The Cooke and Wheatstone telegraph consisted of a number of magnetic needles which could be made to turn a short distance either clockwise or anti-clockwise by electromagnetic induction from an energising winding. The direction of movement was determined by the direction of the current in the telegraph wires. The board was marked with a diamond shaped grid with a letter at each grid intersection, and so arranged that when two needles were energised they would point to a specific letter.
The number of wires required by the Cooke and Wheatstone system is equal to the number of needles used. The number of needles determines the number of characters that can be encoded. Cooke and Wheatstone's patent recommends five needles, and this was the number on their early demonstration models. The number of codes that can be obtained from 2, 3, 4, 5, 6 ... needles is 2, 6, 12, 20, 30 ... respectively.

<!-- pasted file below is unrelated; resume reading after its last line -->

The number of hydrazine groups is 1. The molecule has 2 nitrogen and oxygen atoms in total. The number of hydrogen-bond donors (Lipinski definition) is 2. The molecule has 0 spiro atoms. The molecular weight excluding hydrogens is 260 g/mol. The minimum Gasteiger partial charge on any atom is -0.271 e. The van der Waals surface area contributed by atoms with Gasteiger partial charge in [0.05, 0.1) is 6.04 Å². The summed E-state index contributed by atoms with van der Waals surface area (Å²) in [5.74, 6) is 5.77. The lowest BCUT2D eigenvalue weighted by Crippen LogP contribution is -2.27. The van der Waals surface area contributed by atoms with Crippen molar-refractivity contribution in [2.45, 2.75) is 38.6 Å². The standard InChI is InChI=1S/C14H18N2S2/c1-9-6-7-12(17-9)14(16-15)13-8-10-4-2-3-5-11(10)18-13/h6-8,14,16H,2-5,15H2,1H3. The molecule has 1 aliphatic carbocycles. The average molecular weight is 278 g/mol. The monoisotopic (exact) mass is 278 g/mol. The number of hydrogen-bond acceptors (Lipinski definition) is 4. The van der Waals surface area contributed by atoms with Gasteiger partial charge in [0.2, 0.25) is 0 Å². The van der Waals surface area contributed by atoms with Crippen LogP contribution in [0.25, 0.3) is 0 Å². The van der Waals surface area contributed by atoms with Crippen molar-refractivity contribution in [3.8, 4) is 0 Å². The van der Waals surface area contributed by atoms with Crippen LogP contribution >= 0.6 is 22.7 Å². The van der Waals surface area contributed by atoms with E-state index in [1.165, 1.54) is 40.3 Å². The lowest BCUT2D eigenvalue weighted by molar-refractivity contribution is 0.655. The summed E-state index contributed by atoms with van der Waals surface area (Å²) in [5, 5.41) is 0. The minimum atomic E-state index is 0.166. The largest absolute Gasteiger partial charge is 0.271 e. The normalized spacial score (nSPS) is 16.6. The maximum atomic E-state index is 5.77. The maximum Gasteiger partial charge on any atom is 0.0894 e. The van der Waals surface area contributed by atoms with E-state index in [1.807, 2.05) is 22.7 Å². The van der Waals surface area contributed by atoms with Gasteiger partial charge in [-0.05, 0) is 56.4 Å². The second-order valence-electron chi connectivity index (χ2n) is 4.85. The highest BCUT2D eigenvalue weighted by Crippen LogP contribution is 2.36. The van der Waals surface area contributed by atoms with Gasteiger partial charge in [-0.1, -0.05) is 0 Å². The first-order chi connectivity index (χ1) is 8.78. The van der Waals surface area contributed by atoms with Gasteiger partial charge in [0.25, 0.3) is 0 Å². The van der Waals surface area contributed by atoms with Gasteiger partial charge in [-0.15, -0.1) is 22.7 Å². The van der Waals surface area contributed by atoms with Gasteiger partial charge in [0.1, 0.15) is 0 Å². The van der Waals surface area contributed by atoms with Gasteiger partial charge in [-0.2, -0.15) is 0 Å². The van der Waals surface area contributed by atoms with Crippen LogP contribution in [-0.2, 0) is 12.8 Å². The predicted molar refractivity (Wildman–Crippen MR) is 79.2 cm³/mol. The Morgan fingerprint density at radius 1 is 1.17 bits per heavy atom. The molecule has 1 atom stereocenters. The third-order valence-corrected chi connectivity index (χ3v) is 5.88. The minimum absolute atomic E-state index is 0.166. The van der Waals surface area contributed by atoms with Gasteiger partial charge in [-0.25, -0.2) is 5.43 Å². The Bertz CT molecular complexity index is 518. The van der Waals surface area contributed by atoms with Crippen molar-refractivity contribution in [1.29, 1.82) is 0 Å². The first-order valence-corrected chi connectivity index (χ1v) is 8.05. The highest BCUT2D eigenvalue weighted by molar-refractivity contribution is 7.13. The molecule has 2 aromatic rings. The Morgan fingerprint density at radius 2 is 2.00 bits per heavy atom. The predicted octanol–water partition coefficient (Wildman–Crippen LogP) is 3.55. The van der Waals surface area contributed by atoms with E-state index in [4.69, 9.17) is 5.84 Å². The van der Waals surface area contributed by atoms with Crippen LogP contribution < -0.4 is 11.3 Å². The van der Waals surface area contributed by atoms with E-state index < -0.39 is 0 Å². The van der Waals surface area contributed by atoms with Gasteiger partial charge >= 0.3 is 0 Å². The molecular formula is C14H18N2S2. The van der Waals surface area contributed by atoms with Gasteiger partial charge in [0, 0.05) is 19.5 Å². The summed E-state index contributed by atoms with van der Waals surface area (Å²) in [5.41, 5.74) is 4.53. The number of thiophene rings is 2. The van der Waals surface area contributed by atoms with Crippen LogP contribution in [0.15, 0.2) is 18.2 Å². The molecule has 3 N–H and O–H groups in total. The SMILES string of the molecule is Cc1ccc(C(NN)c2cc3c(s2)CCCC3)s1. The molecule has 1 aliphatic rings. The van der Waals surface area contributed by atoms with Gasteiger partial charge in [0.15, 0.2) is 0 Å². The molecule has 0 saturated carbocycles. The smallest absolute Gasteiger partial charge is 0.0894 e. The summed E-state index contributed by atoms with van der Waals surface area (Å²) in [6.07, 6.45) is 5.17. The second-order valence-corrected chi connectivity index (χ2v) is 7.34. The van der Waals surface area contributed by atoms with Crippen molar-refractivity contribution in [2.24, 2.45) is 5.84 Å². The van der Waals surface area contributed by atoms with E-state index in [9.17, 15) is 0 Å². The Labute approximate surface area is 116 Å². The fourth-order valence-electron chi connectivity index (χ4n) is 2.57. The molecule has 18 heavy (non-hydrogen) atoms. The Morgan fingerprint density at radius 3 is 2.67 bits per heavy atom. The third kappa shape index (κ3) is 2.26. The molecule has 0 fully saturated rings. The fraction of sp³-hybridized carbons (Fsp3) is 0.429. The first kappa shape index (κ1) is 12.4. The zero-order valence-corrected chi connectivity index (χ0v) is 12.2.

At the sending end there were two rows of buttons, one button for each coil in each row. The operator selected one button from each row. This connected two of the coils to the positive and negative ends respectively of the battery. The other end of the coils was connected to the telegraph wires and the coils at the receiving station. The other end of the receiving coils, while in receive mode, were all commoned together. Thus the current flowed through the same two coils at both ends and energised the same two needles. With this system the needles were always energised in pairs and always rotated in opposite directions.
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